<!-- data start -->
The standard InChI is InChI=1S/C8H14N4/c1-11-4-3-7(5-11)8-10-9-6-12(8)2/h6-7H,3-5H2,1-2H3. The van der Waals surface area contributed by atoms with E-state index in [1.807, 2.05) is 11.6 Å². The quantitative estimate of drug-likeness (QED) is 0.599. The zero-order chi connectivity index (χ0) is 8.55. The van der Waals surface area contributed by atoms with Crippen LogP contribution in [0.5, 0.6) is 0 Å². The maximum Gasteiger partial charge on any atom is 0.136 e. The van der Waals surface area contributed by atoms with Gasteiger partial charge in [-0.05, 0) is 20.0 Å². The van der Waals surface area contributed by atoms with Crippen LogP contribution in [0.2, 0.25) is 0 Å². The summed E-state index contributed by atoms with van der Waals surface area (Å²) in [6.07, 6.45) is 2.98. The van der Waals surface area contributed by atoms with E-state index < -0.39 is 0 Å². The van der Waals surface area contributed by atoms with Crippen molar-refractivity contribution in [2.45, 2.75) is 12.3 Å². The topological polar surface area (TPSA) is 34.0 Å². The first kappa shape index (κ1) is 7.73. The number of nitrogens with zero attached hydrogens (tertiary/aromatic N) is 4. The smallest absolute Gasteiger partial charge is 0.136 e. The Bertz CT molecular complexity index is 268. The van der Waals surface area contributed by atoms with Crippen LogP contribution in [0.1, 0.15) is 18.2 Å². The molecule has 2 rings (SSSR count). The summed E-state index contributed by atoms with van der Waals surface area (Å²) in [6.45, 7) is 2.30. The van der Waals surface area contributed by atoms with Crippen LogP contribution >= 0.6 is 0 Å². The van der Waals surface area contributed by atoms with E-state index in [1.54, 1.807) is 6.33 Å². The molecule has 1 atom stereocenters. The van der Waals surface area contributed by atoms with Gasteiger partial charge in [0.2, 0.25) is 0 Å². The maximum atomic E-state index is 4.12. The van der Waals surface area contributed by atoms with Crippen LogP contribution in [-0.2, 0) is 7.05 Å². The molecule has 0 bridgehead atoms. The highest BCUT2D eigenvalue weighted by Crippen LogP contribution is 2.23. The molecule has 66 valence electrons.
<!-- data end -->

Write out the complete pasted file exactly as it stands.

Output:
The standard InChI is InChI=1S/C8H14N4/c1-11-4-3-7(5-11)8-10-9-6-12(8)2/h6-7H,3-5H2,1-2H3. The van der Waals surface area contributed by atoms with E-state index in [1.807, 2.05) is 11.6 Å². The quantitative estimate of drug-likeness (QED) is 0.599. The zero-order chi connectivity index (χ0) is 8.55. The van der Waals surface area contributed by atoms with Crippen LogP contribution in [0.5, 0.6) is 0 Å². The maximum Gasteiger partial charge on any atom is 0.136 e. The van der Waals surface area contributed by atoms with Gasteiger partial charge in [-0.05, 0) is 20.0 Å². The van der Waals surface area contributed by atoms with Crippen LogP contribution in [0.2, 0.25) is 0 Å². The summed E-state index contributed by atoms with van der Waals surface area (Å²) in [6.07, 6.45) is 2.98. The van der Waals surface area contributed by atoms with E-state index < -0.39 is 0 Å². The van der Waals surface area contributed by atoms with Crippen molar-refractivity contribution in [2.45, 2.75) is 12.3 Å². The topological polar surface area (TPSA) is 34.0 Å². The first kappa shape index (κ1) is 7.73. The number of nitrogens with zero attached hydrogens (tertiary/aromatic N) is 4. The smallest absolute Gasteiger partial charge is 0.136 e. The Bertz CT molecular complexity index is 268. The van der Waals surface area contributed by atoms with Crippen LogP contribution in [0.1, 0.15) is 18.2 Å². The molecule has 2 rings (SSSR count). The summed E-state index contributed by atoms with van der Waals surface area (Å²) in [6.45, 7) is 2.30. The van der Waals surface area contributed by atoms with Crippen LogP contribution >= 0.6 is 0 Å². The van der Waals surface area contributed by atoms with E-state index in [1.54, 1.807) is 6.33 Å². The molecule has 1 atom stereocenters. The van der Waals surface area contributed by atoms with Gasteiger partial charge in [0.2, 0.25) is 0 Å². The maximum atomic E-state index is 4.12. The van der Waals surface area contributed by atoms with Crippen LogP contribution in [-0.2, 0) is 7.05 Å². The molecule has 0 bridgehead atoms. The highest BCUT2D eigenvalue weighted by Crippen LogP contribution is 2.23. The molecule has 66 valence electrons.